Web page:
18 December 2009

Boscombe beach pods, Bournemouth

I had been fascinated by the popularity of beach huts in Australia and Britain, and wrote up a history of the humble huts with a sense of nostalgia. It seemed inevitable that the huts, so hugely popular after WW1, would never increase in number and could well decrease.

Overstrand Building, with pods to both sides of the central facilities

Now an alternative has been brought to my attention. Retro-style beach pods offering panoramic views across Bournemouth's artificial surf reef appeared for the first time in the BBC News in April 2009. 400+ people registered interest in buying the lovely pods within the Boscombe Overstrand complex. Boscombe Blog was of course very excited about the new lease of life for the area. Half of the pods will be sold on a 25-year lease, with the remaining pods will be reserved for casual hire from the council.

Pod interior

Proleno Blog noted that Wayne and Geraldine Hemingway were commissioned by Bournemouth Borough Council to revive the dilapidated 1958 Overstrand building and Grade II listed Boscombe Pier of 1889. Not surprisingly, seaside regeneration was always one of the favourite goals of the Hemingways. You can see that the centre of the Overstrand will be the public areas: shops, restaurant and surf school. On each wing, to the left and right, stretch the rows of pods.

A single beach pod will cost a fortune (£90,000) but unlike the old beach huts, will have mains electricity, hot and cold running water, kitchen units and French doors leading onto a small private balcony overlooking the beach, but no fridges. To prevent people sleeping overnight in the pods, power will be switched off at night. Each pod has one wall that is a piece of retro, coastal art in its own right.

Boscombe has indeed reinvented the beach hut.


Andrew said...

Would power going off really stop people living in them?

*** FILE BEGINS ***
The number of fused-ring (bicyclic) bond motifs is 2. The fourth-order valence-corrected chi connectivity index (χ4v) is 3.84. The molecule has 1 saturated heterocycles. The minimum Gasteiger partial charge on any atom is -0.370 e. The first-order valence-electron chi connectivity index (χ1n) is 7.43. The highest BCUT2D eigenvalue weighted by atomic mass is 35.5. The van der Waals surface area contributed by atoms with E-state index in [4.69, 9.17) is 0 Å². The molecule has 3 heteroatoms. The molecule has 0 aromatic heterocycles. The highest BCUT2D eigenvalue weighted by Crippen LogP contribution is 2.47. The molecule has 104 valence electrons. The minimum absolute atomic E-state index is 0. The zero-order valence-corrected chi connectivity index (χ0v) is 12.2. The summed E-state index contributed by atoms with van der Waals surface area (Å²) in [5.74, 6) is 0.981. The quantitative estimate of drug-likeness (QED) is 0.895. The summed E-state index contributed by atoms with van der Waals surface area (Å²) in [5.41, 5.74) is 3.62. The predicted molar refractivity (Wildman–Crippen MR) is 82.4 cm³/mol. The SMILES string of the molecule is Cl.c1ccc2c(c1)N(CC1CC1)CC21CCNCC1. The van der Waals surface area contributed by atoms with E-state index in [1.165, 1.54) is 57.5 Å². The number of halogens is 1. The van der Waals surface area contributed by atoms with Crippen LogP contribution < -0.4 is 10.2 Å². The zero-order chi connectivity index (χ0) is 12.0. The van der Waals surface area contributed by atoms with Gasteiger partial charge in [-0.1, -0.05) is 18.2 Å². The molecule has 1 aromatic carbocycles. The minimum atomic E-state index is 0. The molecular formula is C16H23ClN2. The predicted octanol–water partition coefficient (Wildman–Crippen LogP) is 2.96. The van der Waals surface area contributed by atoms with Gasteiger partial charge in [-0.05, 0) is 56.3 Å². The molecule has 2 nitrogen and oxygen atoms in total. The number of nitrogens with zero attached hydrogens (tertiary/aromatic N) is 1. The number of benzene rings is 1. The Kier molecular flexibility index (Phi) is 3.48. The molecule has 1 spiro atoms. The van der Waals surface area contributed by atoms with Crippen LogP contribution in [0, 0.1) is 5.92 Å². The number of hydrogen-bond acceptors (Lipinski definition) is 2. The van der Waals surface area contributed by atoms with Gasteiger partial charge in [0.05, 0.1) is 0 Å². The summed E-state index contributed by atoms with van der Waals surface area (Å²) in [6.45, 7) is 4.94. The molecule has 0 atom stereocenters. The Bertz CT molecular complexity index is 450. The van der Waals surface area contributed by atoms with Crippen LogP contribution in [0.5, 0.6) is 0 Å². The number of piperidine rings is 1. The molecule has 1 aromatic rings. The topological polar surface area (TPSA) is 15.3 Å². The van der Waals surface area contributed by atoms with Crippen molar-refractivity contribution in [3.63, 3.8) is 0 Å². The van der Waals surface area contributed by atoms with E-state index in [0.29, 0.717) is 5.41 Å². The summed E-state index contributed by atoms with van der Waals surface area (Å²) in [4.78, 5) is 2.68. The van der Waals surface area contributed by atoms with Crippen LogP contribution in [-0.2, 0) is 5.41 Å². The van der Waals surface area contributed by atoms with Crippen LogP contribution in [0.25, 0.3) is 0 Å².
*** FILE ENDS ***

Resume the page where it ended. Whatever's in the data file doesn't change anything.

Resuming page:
Hels said...

It is a bit strange, if you ask me. Who are they worried about? Not the wealthy families who can afford £90,000 for a pod. Perhaps their drunken layabout teenage children, down from university for the holidays. In which case, they won't give a toss about not having a fridge at night. If it is a fear of outsiders breaking in and sleeping in a clean spot, then it is a security issue!

I am very glad they renovated both the Overstrand building and the Boscombe Pier. It would have been a crime to have left them decay. But goodness the pods are expensive, aren't they? It would have been much cheaper to build more of the old beach huts.

Philip Wilkinson said...

Local councils in Britain have always wanted to prevent people living in beach huts (for all kinds of reasons including the huts not having proper services - rubbish collection etc - and because residents wouldn't have an address so the council wouldn't be able to charge local taxes).

The pods are expensive, true. But so are beach huts. There are certainly plenty of people who've paid this sort of money for a wooden beach hut. Owners can charge a lot because huts are in demand and there are only so many to go around - although since the recession prices must have gone down quite a lot.